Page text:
Wednesday, January 14, 2009

Food Aid Starting to Reach Chin Villages


The director of the Country Agency for Rural Development (CAD), a nongovernmental organization, says his group has handed out food aid to about 20 villages in Chin State, in an area that has experienced food shortages for about two years.

At least 70,000 Chin have faced food shortages after rice crops in Chin State were destroyed by a rat infestation and drought, according to NGO workers in Rangoon.

“There are thirty more villages where our aid hasn’t reached yet because of poor transportation,” said Joseph Win Hlaing Oo, the CAD director. He said the Burmese military government allowed aid groups to distribute rice starting in the middle of November 2008.

"We’ve started rice distribution under a food-for-work program, and we started two weeks ago," he said.

“They had no food when we arrived in some villages,” he said. “They try to borrow food from village to village. They promise to pay it back next year. That is how they survive.”

The 50 villages earmarked by the CAD group are near three townships, Haka, Lantalang and Matupi.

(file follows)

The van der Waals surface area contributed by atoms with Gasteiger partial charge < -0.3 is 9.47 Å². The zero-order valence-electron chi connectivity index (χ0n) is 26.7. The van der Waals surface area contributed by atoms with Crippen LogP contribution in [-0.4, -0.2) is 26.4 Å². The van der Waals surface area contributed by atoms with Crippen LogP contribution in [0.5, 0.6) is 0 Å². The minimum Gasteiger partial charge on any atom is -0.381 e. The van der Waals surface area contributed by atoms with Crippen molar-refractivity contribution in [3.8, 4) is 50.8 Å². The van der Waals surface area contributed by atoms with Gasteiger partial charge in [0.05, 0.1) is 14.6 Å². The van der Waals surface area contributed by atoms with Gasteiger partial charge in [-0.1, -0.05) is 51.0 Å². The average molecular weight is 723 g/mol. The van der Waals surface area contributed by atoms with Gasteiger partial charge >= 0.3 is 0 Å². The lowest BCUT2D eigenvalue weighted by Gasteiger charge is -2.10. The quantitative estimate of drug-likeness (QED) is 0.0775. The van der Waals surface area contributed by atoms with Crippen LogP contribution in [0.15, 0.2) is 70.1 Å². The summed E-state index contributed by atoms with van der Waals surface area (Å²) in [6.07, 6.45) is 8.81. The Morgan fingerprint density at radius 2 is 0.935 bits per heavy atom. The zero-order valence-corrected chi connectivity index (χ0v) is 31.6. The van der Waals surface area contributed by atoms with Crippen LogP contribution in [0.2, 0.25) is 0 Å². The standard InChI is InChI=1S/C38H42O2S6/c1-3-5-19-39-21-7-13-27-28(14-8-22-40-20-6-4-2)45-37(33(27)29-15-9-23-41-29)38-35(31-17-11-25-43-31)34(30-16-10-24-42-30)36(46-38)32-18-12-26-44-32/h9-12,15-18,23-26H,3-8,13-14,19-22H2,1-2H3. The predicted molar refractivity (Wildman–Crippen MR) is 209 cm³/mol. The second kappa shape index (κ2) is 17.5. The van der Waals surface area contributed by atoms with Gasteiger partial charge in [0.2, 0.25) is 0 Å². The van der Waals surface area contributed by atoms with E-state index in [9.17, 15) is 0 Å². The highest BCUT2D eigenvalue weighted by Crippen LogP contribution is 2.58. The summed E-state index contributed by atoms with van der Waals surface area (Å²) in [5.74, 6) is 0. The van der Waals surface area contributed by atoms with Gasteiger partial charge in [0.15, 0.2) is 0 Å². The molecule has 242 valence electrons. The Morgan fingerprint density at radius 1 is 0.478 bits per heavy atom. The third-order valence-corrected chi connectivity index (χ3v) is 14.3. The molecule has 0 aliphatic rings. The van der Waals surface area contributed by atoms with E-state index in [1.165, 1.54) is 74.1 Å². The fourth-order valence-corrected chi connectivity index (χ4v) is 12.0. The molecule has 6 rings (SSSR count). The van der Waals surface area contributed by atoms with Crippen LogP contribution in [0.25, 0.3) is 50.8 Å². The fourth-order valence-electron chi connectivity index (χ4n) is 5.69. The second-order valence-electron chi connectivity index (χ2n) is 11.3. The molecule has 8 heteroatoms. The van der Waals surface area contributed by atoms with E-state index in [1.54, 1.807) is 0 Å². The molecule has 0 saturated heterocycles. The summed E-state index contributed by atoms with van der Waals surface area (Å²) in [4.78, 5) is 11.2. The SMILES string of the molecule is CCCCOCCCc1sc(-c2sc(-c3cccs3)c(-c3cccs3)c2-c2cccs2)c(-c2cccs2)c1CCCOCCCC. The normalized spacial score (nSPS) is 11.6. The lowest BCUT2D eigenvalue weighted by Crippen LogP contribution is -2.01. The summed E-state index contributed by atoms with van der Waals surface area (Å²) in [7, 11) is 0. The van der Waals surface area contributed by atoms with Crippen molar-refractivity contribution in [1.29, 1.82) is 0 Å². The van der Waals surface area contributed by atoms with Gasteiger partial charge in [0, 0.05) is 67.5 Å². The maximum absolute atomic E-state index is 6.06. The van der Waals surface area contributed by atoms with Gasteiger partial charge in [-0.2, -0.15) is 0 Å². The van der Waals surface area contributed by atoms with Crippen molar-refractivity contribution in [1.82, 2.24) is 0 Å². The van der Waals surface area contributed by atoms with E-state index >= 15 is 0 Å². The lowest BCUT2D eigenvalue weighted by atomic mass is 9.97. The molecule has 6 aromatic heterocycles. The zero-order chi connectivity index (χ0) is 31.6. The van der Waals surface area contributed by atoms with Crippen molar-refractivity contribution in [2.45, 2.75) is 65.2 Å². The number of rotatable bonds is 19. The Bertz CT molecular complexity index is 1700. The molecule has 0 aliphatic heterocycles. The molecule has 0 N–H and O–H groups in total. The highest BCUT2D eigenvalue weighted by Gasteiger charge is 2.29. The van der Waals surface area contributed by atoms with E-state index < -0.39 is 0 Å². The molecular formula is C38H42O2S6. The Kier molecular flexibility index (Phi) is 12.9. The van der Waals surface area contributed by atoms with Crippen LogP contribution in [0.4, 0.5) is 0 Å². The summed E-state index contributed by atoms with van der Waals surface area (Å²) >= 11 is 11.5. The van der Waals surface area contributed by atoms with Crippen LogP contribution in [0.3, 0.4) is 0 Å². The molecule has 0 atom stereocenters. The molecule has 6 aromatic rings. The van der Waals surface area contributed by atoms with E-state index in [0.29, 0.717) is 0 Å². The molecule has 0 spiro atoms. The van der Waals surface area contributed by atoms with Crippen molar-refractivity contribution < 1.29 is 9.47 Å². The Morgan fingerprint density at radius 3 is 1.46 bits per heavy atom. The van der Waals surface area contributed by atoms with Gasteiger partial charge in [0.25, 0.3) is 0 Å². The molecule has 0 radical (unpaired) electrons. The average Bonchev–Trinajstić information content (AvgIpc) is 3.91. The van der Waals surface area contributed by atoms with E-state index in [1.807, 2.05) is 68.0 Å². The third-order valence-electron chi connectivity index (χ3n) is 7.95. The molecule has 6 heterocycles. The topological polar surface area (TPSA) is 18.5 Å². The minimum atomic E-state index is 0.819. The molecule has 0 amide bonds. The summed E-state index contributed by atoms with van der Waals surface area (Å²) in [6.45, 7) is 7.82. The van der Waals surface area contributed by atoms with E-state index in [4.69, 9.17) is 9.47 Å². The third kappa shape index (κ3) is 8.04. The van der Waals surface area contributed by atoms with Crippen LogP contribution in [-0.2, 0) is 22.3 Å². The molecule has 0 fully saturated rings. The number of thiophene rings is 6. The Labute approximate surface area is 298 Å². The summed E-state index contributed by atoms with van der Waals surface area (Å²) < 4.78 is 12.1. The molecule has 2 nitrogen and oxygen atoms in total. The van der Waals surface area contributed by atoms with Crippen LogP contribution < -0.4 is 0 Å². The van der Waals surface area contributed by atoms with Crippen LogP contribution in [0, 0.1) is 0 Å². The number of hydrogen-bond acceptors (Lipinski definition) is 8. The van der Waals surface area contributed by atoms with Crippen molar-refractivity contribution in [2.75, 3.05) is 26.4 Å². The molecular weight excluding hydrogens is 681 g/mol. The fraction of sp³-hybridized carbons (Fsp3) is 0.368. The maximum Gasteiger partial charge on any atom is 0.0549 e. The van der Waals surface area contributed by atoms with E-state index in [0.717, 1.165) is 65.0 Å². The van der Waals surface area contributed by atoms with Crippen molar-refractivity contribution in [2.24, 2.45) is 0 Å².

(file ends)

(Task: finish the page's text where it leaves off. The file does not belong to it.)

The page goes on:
Joseph Win Hlaing Oo said an unknown number of additional villages could be experiencing food shortages. He said the CAD group can help only about 50 villages because of budget restrictions.

Many villagers cried when thanking the aid workers who handed out food, he said.

Ray Hay, a resident of Haka Township, told The Irrawaddy on Wednesday that other villages are receiving rice aid from other NGOs and religious groups.

A report by the UN World Food Program said 75 percent of the crops in the area had been destroyed by rats and 30 percent of the villagers surveyed had been forced to abandon their fields.

The rat infestation began two years ago in Chin State, sending hundreds of Chin to live near the Indian border where they sought to enter the country illegally in order to find work.

In September 2008, about 50 village elders from Chin State traveled to Mizoran on the Indian border to appeal for international aid to address the food famine. The Chin Union Council previously reported that 31 children had died from a lack of food.

Chin Union Council leaders based on the Indian border said the Burmese military authorities had banned ethnic Chin people from receiving food supplies donated by Burmese in foreign countries.

According to a Mizoram-based Chin relief group, the Chin Famine Emergency Relief Committee, about 100,000 of the 500,000 people in Chin State had experienced food shortages. The shortage began in December 2007. Many people were surviving on boiled rice, fruit and vegetables.

A famine occurs about every 50 years in the area when the flowering of a native species of bamboo gives rise to an explosion in the rat population, say experts. The International Rice Research Institute had warned of widespread rice shortages in the region.

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